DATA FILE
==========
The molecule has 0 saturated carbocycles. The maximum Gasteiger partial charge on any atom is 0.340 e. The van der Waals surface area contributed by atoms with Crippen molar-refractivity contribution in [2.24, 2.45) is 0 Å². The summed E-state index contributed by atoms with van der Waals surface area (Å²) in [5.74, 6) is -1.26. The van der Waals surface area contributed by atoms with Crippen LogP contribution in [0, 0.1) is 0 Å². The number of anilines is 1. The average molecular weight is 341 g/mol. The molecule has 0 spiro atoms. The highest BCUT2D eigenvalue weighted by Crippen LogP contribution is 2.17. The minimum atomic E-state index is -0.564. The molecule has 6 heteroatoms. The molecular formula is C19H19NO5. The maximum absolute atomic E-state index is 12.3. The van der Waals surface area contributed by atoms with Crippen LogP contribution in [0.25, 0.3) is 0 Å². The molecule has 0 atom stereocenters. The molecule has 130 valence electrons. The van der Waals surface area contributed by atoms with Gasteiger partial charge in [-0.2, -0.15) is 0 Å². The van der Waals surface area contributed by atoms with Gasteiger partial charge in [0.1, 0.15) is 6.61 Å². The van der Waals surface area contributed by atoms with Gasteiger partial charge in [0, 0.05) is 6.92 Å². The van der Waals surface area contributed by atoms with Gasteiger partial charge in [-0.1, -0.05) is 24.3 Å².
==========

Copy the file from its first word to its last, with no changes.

The molecule has 0 saturated carbocycles. The maximum Gasteiger partial charge on any atom is 0.340 e. The van der Waals surface area contributed by atoms with Crippen molar-refractivity contribution in [2.24, 2.45) is 0 Å². The summed E-state index contributed by atoms with van der Waals surface area (Å²) in [5.74, 6) is -1.26. The van der Waals surface area contributed by atoms with Crippen LogP contribution in [0, 0.1) is 0 Å². The number of anilines is 1. The average molecular weight is 341 g/mol. The molecule has 0 spiro atoms. The highest BCUT2D eigenvalue weighted by Crippen LogP contribution is 2.17. The minimum atomic E-state index is -0.564. The molecule has 6 heteroatoms. The molecular formula is C19H19NO5. The maximum absolute atomic E-state index is 12.3. The van der Waals surface area contributed by atoms with Crippen LogP contribution in [0.25, 0.3) is 0 Å². The molecule has 0 atom stereocenters. The molecule has 130 valence electrons. The van der Waals surface area contributed by atoms with Gasteiger partial charge in [-0.2, -0.15) is 0 Å². The van der Waals surface area contributed by atoms with Gasteiger partial charge in [0.1, 0.15) is 6.61 Å². The van der Waals surface area contributed by atoms with Gasteiger partial charge in [0, 0.05) is 6.92 Å². The van der Waals surface area contributed by atoms with Gasteiger partial charge in [-0.1, -0.05) is 24.3 Å².